“I challenge you to proudly carry the attributes you identify within yourself. You are strong, you are resilient, you are empathetic, you are respectful and more importantly, you are human.”
Matthew is posted to Northland District.
Constable Jonathan Hori, also posted to Northland District, has served with the British Army as an avionics technician and used to fly across the world as an airline pilot.
He was flying high on graduation day for another reason – the birth of his daughter that morning. Dad stayed at the hospital to support his wife and baby, opting for baby cuddles instead of the graduation.
He passed on this advice to anyone outside of Police thinking of a career change: “Seriously consider joining the Police.
“Through my time in the Army and as an airline pilot I have faced many challenging situations which I think has equipped me well to deal with some of what this job will throw at me.
“I’m sure this would apply to many others who maybe don’t realise the potential they have for working in the Police.”
Wing patron Dr Mustafa Farouk QSM also brought a global viewpoint to his time with the wing. At the beginning of their training he spoke to them of the styles of policing he’s witnessed in the country he grew up in, Nigeria, and in other countries such as the USA.
In his opinion, New Zealand has “the best police service in the world”.
At the graduation he spoke about how Police have to rely on each other and be resilient, and asked his wing to “remain good to one another”.
“Our relationships remain at the heart of whatever we do ... it is about who we are as people, as whānau and as a nation.”
Dr Farouk is a highly-regarded leader in New Zealand’s Muslim community. As a member of the Police Muslim Communities Reference Group, he provides expert advice and guidance to inform Police direction and strategy. This group guides Police in the implementation of the Royal Commission of Inquiry into the 15 March Terrorist Attacks.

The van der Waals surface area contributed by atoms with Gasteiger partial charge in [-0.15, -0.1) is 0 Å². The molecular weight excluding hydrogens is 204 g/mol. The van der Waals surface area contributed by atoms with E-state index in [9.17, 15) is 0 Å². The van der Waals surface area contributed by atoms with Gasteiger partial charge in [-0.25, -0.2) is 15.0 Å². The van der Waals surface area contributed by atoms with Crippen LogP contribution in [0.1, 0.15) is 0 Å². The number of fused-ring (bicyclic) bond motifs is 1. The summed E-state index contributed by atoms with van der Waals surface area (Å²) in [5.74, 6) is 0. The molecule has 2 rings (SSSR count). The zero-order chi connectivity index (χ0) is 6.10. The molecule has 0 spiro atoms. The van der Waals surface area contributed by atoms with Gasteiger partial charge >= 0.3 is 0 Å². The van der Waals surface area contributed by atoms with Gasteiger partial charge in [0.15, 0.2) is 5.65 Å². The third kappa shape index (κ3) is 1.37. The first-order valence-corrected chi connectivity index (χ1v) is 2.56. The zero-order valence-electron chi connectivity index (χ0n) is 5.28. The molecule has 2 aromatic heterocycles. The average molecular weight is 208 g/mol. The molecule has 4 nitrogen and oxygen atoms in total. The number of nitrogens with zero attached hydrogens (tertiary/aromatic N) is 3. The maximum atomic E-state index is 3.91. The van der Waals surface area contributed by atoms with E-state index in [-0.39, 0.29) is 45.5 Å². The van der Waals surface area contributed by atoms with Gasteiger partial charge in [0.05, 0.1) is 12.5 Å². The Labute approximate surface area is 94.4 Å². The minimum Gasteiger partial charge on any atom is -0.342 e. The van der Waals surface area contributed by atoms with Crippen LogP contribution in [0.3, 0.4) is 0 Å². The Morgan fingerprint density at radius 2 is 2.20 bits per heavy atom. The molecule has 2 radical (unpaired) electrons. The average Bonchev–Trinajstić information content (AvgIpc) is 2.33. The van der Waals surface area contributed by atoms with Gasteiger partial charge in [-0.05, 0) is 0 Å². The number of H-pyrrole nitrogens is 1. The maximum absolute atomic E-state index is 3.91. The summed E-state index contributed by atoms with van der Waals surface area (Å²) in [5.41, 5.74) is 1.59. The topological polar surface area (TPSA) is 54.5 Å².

In the aftermath of the attacks in Christchurch, Dr Farouk deployed immediately alongside Police and played a pivotal role – liaising with Police and helping to plan the response to provide reassurance to affected families and the wider Muslim community. He has also been a voice for the Muslim community on firearms law reform and a tireless advocate to address hate and discrimination.
White Ribbon Day was recognised during the graduation, with the graduates wearing white ribbons and both the Commissioner and Minister of Police speaking of the importance of the theme, ‘Shine a light on violence prevention’.
“I would ask our new constables to take every opportunity to prevent harm and to promote respectful relationships, as your efforts will certainly help change lives for the better,” said Commissioner Coster.
The Minister, who has worked in a Women’s Refuge and on family and sexual violence programmes, spoke of the need for everyone to get behind preventing family harm.
“Every one of us has a role to play to prevent this harm and to break cycles of violence. Shining a light is so important, because we want people to know how to get help, or how to intervene to help.”
Minister's Award recognising top student – Constable Lewis Ferguson, Counties Manukau District
Patron’s Award for Second in Wing, recognising second top student – Constable Friederike Faber, Counties Manukau District
Commissioner’s Award for Leadership – Constable Matthew White, Northland District
Physical Training and Defensive Tactics Award – Constable Tama Tukaki, Canterbury District
Driver Training and Road Policing Practice Award – Constable Lisa Garrity, Eastern District
Firearms Award – Constable Wayne Sandbrook, Central District
The wing is being dispersed to districts as follows, starting their frontline duty on 6 December:
Northland – 2, Tamaki Makaurau – 21, Waikato – 4, Bay of Plenty – 2, Eastern – 6, Central – 5, Wellington – 8, Tasman – 3, Canterbury – 3, Southern – 5
Female 42.4%, gender diverse 3.4%, and male 54.2%; NZ European 69.5%; Māori 11.9%; Pacific 8.5%; Asian 6.8%; Other 3.4%